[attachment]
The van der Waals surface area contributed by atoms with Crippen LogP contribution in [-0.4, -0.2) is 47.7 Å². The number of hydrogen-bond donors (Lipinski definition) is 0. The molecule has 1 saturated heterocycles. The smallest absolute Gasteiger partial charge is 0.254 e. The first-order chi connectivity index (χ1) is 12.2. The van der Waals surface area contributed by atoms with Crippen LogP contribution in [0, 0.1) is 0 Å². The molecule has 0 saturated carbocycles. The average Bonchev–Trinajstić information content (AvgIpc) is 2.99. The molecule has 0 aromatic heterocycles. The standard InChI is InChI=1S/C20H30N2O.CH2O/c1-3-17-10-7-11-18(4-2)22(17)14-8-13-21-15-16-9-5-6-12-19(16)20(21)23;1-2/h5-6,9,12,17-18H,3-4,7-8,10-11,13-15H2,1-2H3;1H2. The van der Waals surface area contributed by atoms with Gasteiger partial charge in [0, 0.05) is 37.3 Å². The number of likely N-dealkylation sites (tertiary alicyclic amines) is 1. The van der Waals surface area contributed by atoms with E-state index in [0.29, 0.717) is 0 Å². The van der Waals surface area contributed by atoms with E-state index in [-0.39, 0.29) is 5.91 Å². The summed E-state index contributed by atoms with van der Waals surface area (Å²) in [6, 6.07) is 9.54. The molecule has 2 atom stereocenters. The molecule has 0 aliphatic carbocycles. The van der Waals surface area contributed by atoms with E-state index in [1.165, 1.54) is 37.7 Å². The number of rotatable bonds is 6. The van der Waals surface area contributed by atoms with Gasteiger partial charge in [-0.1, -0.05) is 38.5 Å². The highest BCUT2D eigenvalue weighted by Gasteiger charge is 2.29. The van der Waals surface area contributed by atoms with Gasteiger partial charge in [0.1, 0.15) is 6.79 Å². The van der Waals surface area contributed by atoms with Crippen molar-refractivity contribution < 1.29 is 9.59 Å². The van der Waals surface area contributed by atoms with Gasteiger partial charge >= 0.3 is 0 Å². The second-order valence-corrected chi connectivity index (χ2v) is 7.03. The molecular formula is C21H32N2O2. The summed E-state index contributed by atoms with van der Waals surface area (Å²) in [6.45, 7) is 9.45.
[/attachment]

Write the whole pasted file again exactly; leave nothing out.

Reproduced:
The van der Waals surface area contributed by atoms with Crippen LogP contribution in [-0.4, -0.2) is 47.7 Å². The number of hydrogen-bond donors (Lipinski definition) is 0. The molecule has 1 saturated heterocycles. The smallest absolute Gasteiger partial charge is 0.254 e. The first-order chi connectivity index (χ1) is 12.2. The van der Waals surface area contributed by atoms with Crippen LogP contribution in [0, 0.1) is 0 Å². The molecule has 0 saturated carbocycles. The average Bonchev–Trinajstić information content (AvgIpc) is 2.99. The molecule has 0 aromatic heterocycles. The standard InChI is InChI=1S/C20H30N2O.CH2O/c1-3-17-10-7-11-18(4-2)22(17)14-8-13-21-15-16-9-5-6-12-19(16)20(21)23;1-2/h5-6,9,12,17-18H,3-4,7-8,10-11,13-15H2,1-2H3;1H2. The van der Waals surface area contributed by atoms with Gasteiger partial charge in [0, 0.05) is 37.3 Å². The number of likely N-dealkylation sites (tertiary alicyclic amines) is 1. The van der Waals surface area contributed by atoms with E-state index in [0.29, 0.717) is 0 Å². The van der Waals surface area contributed by atoms with E-state index in [-0.39, 0.29) is 5.91 Å². The summed E-state index contributed by atoms with van der Waals surface area (Å²) in [6, 6.07) is 9.54. The molecule has 2 atom stereocenters. The molecule has 0 aliphatic carbocycles. The van der Waals surface area contributed by atoms with E-state index in [1.165, 1.54) is 37.7 Å². The number of rotatable bonds is 6. The van der Waals surface area contributed by atoms with Gasteiger partial charge in [-0.1, -0.05) is 38.5 Å². The highest BCUT2D eigenvalue weighted by Gasteiger charge is 2.29. The van der Waals surface area contributed by atoms with Gasteiger partial charge in [0.1, 0.15) is 6.79 Å². The van der Waals surface area contributed by atoms with Crippen molar-refractivity contribution < 1.29 is 9.59 Å². The van der Waals surface area contributed by atoms with Gasteiger partial charge >= 0.3 is 0 Å². The second-order valence-corrected chi connectivity index (χ2v) is 7.03. The molecular formula is C21H32N2O2. The summed E-state index contributed by atoms with van der Waals surface area (Å²) in [6.45, 7) is 9.45.